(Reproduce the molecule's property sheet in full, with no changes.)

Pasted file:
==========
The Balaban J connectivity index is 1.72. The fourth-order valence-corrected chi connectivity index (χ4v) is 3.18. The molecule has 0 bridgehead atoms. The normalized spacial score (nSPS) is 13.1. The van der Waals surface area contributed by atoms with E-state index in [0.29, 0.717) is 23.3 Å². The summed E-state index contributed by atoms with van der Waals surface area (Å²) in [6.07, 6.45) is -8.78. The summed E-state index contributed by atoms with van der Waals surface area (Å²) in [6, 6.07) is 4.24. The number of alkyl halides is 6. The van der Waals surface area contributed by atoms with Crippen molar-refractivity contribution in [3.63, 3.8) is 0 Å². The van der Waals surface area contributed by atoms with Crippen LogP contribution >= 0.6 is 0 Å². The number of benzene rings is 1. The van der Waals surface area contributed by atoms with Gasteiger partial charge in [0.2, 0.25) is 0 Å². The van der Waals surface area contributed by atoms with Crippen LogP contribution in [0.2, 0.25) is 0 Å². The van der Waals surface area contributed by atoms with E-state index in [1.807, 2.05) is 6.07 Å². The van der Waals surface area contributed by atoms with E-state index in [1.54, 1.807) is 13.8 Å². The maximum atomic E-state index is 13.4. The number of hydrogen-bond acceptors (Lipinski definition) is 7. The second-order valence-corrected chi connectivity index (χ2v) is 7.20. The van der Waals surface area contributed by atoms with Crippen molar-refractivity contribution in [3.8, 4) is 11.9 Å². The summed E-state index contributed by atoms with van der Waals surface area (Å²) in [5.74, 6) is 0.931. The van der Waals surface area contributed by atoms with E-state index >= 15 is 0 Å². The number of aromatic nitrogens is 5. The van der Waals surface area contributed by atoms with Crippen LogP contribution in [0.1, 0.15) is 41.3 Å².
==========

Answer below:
The Balaban J connectivity index is 1.72. The fourth-order valence-corrected chi connectivity index (χ4v) is 3.18. The molecule has 0 bridgehead atoms. The normalized spacial score (nSPS) is 13.1. The van der Waals surface area contributed by atoms with E-state index in [0.29, 0.717) is 23.3 Å². The summed E-state index contributed by atoms with van der Waals surface area (Å²) in [6.07, 6.45) is -8.78. The summed E-state index contributed by atoms with van der Waals surface area (Å²) in [6, 6.07) is 4.24. The number of alkyl halides is 6. The van der Waals surface area contributed by atoms with Crippen molar-refractivity contribution in [3.63, 3.8) is 0 Å². The van der Waals surface area contributed by atoms with Crippen LogP contribution >= 0.6 is 0 Å². The number of benzene rings is 1. The van der Waals surface area contributed by atoms with Gasteiger partial charge in [0.2, 0.25) is 0 Å². The van der Waals surface area contributed by atoms with Crippen LogP contribution in [0.2, 0.25) is 0 Å². The van der Waals surface area contributed by atoms with E-state index in [1.807, 2.05) is 6.07 Å². The van der Waals surface area contributed by atoms with E-state index in [1.54, 1.807) is 13.8 Å². The maximum atomic E-state index is 13.4. The number of hydrogen-bond acceptors (Lipinski definition) is 7. The second-order valence-corrected chi connectivity index (χ2v) is 7.20. The van der Waals surface area contributed by atoms with Crippen molar-refractivity contribution in [3.8, 4) is 11.9 Å². The summed E-state index contributed by atoms with van der Waals surface area (Å²) in [5.74, 6) is 0.931. The van der Waals surface area contributed by atoms with E-state index >= 15 is 0 Å². The number of aromatic nitrogens is 5. The van der Waals surface area contributed by atoms with Crippen LogP contribution in [0.1, 0.15) is 41.3 Å².